“Another challenge the ANC will face is balancing the needs of its traditional African constituencies with those of the new supporters it seeks to attract from non-African wards. To achieve this balance, the party must develop policies and initiatives that benefit all South Africans, regardless of race or ethnicity,” Jacobs said.
He said one of the key challenges the ANC would face in engaging predominantly “non-African” wards was overcoming historical mistrust and negative perceptions.
Jacobs expressed his confidence that the approach he was proposing would gain more traction as the ANC’s declining electoral performance edged closer to the 50% threshold, where the power of marginal players often assumes the position of king-makers.
He said 1% support from outside the ANC’s traditional support base can help clinch control in an election.
Professor Zwelinzima Ndevu, director of Stellenbosch University’s School of Public Leadership, said this was not a new call, especially in the Western Cape.
“You would remember the election of (former ANC Western Cape provincial chairperson Marius) Fransman and Jacobs was based on the same question, this didn’t help the ANC to return (to govern) the province.
“The only thing that would help the ANC is to come up with a clear plan on addressing the challenges of inequality in the Western Cape,” Ndevu said, adding that this included creating job opportunities for the poor and improving conditions of farm workers.
North West University political analyst Professor Andre Duvenage agreed with Jacobs, saying the ANC was becoming more and more racially orientated.
“Although they (ANC) say they are non-racial, non-sexist (and) united, they are openly and in legislation discriminating against minority groups – Indians, whites and coloureds. I have no doubt about it, and for me that is a major defection from the old Freedom Charter and in that sense I think Jacobs is 100% right,” he said.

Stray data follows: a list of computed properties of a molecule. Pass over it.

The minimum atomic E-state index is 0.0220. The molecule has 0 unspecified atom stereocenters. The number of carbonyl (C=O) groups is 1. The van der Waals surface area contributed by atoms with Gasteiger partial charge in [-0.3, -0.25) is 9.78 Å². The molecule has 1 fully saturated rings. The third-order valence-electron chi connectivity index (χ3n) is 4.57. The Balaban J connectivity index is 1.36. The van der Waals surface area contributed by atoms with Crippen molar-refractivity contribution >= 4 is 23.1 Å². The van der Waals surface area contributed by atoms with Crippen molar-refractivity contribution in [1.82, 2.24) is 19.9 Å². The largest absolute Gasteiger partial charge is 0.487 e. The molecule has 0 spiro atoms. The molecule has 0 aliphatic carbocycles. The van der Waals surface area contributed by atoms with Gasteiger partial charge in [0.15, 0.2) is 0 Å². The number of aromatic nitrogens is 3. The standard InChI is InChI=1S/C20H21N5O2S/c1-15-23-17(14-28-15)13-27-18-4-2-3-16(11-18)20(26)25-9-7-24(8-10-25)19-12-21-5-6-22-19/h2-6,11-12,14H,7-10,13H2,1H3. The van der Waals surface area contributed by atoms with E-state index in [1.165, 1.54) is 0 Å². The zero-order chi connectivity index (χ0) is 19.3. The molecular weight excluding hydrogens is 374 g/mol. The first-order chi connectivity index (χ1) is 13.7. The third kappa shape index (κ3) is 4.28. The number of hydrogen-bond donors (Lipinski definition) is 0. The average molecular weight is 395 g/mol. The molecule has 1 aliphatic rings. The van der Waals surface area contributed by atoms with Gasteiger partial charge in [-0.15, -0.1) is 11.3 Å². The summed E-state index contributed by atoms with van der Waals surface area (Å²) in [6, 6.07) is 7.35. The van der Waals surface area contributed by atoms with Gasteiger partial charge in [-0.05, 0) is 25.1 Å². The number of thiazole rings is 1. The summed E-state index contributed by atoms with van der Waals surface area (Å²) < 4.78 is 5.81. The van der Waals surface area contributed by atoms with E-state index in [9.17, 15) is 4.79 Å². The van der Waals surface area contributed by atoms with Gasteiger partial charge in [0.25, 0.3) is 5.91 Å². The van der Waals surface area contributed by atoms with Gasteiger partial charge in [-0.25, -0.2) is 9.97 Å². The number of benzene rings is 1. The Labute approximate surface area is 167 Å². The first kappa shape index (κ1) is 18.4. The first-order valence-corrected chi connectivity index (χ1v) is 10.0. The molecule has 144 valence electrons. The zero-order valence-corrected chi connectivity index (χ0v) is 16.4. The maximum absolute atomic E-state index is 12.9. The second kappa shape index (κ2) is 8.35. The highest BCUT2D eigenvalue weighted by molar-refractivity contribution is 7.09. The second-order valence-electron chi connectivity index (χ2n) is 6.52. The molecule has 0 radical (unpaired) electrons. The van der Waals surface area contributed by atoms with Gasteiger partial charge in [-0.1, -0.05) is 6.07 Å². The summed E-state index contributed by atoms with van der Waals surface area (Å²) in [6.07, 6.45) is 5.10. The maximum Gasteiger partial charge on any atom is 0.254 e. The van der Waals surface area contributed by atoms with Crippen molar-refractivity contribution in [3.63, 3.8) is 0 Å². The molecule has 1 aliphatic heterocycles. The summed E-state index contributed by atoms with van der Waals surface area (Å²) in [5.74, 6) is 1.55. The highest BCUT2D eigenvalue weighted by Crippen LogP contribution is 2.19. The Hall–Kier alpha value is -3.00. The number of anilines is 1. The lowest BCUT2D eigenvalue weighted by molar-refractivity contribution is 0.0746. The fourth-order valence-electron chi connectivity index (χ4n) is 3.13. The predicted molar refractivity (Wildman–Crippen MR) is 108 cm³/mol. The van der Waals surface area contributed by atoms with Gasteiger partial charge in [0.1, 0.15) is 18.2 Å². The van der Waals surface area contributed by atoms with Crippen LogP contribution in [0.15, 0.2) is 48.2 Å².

Duvenage said the ANC’s policies are not aligned with its central mission of a united, non-racial and non-sexist democratic society and predicted that it is going to pay the penalty for this in the 2024 elections.
”The ANC is in trouble, their leadership is some of the poorest we have seen in the history of that organisation and it’s absolutely clear to me that they are not able to deal with South Africa’s challenges. They would rather see how they can benefit themselves in terms of the corrupt structures, and the constituency is reacting accordingly,” he said.
Dr Protas Madlala, a KwaZulu-Natal-based political analyst, said he understood Jacobs’s concerns, but noted that the United Democratic Front (UDF) was never a political party but a broad mass movement of people and organisations including NGOs, churches etc whose common goal was to overthrow brutal and evil apartheid system.
“The current leadership profile is largely due to how ANC select delegates to its national conference and most of those never lived through the harsh apartheid nor did they ever experience the non-racial spirit of the UDF times,” Madlala said.